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Less Sugar with No Effort

Less Sugar with No Effort

Less Sugar with No Effort

More sleep leads to less sugar intake

Sugar has officially been put on notice – specifically added sugars.  For the first time the 2015 – 2020 Dietary Guidelines for Americans outlined a specific recommendation to limit added sugar to no more than 10% of calories each day (about 200 calories or 12 tsp for a 2000 calorie diet).  The American Heart Association recommendations are even leaner at 6 tsp and 9 tsp a day for women and men respectively.   Added sugars are an issue because they are a major source of empty calories with no nutrition or fiber.  They are so very prevalent in our diet, especially if you consume foods like soft drinks, sugary cereals, desserts or sauces such as BBQ or ketchup – even if in moderation.  Complicating things further, sugars hide under cover of different names on the food label, making it even more of a challenge to identify and omit them!

But what if we told you that there’s an easy way to eat less sugar and carbohydrates?  What’s more, it is completely effortless and has countless benefits for your health?  According to research published in The American Journal of Clinical Nutrition, all you have to do is hit the sack a bit earlier each night.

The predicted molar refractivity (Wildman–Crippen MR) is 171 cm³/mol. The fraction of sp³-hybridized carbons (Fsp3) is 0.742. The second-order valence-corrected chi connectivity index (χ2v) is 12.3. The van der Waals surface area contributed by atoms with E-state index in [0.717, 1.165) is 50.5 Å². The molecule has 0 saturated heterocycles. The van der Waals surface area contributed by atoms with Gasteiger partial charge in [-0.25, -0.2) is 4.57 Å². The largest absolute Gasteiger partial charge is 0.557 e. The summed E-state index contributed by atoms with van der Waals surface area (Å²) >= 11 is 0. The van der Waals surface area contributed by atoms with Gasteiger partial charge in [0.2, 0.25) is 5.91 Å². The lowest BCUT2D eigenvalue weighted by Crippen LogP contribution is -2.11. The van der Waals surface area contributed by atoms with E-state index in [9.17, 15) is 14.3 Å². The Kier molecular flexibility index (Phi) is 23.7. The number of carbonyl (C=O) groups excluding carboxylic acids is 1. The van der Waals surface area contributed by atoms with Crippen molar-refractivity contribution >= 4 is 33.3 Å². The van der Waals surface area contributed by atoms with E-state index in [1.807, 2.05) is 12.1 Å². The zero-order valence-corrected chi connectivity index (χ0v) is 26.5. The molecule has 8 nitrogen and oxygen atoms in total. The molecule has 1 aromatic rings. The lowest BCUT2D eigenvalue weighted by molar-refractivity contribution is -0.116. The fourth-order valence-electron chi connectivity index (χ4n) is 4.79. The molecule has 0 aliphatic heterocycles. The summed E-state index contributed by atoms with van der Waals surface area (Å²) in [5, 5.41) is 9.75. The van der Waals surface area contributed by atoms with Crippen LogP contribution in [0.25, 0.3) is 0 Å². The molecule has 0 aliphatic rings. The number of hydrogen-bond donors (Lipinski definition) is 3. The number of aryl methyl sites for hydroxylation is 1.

Researchers assessed diets and sleep patterns of 42 normal weight adults for 7 days.  Participants were identified as short sleepers, or people who sleep 5-7 hours a night instead of the recommended 7-9 hours a night.  Half of the group underwent a sleep consultation designed to improve length of sleep, while the rest maintained their usual nighttime routine.  As a result, 50% of the counseled group increased their time asleep.  Interestingly, they also consumed 10g less sugar each day which translates to a significant 2.5 tsp. 

Researchers were encouraged by these findings because sleep is something most people would welcome more of!  It’s also a very realistic way to limit sugar intake, especially in today’s environment which seems to encourage sugar excess and could lead to weight gain and obesity.

Published December 1st, 2018

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